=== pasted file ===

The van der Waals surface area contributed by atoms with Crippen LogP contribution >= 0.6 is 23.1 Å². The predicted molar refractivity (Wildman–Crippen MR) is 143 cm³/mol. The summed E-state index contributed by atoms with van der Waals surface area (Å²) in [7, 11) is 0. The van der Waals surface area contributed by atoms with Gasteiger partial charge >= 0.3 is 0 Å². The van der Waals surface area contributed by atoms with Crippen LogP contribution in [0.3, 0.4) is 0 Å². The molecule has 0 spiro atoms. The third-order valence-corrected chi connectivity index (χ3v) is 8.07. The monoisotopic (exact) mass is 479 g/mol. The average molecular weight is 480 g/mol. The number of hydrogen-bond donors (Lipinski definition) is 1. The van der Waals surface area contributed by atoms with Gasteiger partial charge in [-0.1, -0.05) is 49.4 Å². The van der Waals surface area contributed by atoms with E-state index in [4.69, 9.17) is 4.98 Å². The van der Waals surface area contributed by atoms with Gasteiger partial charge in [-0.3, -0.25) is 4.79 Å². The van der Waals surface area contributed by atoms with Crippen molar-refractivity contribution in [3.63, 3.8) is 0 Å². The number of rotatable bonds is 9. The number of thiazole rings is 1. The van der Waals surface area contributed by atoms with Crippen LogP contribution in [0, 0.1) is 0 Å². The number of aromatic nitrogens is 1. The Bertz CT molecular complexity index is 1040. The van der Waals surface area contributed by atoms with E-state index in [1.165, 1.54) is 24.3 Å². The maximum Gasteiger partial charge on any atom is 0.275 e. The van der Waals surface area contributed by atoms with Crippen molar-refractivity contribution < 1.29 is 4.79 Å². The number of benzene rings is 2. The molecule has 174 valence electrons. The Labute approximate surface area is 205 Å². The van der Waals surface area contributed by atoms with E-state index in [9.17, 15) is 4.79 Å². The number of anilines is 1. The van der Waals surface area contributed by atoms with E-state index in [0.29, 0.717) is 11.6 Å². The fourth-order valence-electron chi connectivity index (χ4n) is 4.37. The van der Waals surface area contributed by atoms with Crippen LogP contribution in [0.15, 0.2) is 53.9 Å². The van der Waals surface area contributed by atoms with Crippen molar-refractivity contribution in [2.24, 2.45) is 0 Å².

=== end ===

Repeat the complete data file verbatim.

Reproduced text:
The van der Waals surface area contributed by atoms with Crippen LogP contribution >= 0.6 is 23.1 Å². The predicted molar refractivity (Wildman–Crippen MR) is 143 cm³/mol. The summed E-state index contributed by atoms with van der Waals surface area (Å²) in [7, 11) is 0. The van der Waals surface area contributed by atoms with Gasteiger partial charge >= 0.3 is 0 Å². The van der Waals surface area contributed by atoms with Crippen LogP contribution in [0.3, 0.4) is 0 Å². The molecule has 0 spiro atoms. The third-order valence-corrected chi connectivity index (χ3v) is 8.07. The monoisotopic (exact) mass is 479 g/mol. The average molecular weight is 480 g/mol. The number of hydrogen-bond donors (Lipinski definition) is 1. The van der Waals surface area contributed by atoms with Gasteiger partial charge in [-0.1, -0.05) is 49.4 Å². The van der Waals surface area contributed by atoms with E-state index in [4.69, 9.17) is 4.98 Å². The van der Waals surface area contributed by atoms with Gasteiger partial charge in [-0.3, -0.25) is 4.79 Å². The van der Waals surface area contributed by atoms with Crippen molar-refractivity contribution in [3.63, 3.8) is 0 Å². The number of rotatable bonds is 9. The number of thiazole rings is 1. The van der Waals surface area contributed by atoms with Crippen LogP contribution in [0, 0.1) is 0 Å². The number of aromatic nitrogens is 1. The Bertz CT molecular complexity index is 1040. The van der Waals surface area contributed by atoms with E-state index in [1.165, 1.54) is 24.3 Å². The maximum Gasteiger partial charge on any atom is 0.275 e. The van der Waals surface area contributed by atoms with Crippen molar-refractivity contribution < 1.29 is 4.79 Å². The number of benzene rings is 2. The molecule has 174 valence electrons. The Labute approximate surface area is 205 Å². The van der Waals surface area contributed by atoms with E-state index in [9.17, 15) is 4.79 Å². The number of anilines is 1. The van der Waals surface area contributed by atoms with E-state index in [0.29, 0.717) is 11.6 Å². The fourth-order valence-electron chi connectivity index (χ4n) is 4.37. The van der Waals surface area contributed by atoms with Crippen LogP contribution in [0.15, 0.2) is 53.9 Å². The van der Waals surface area contributed by atoms with Crippen molar-refractivity contribution in [2.24, 2.45) is 0 Å².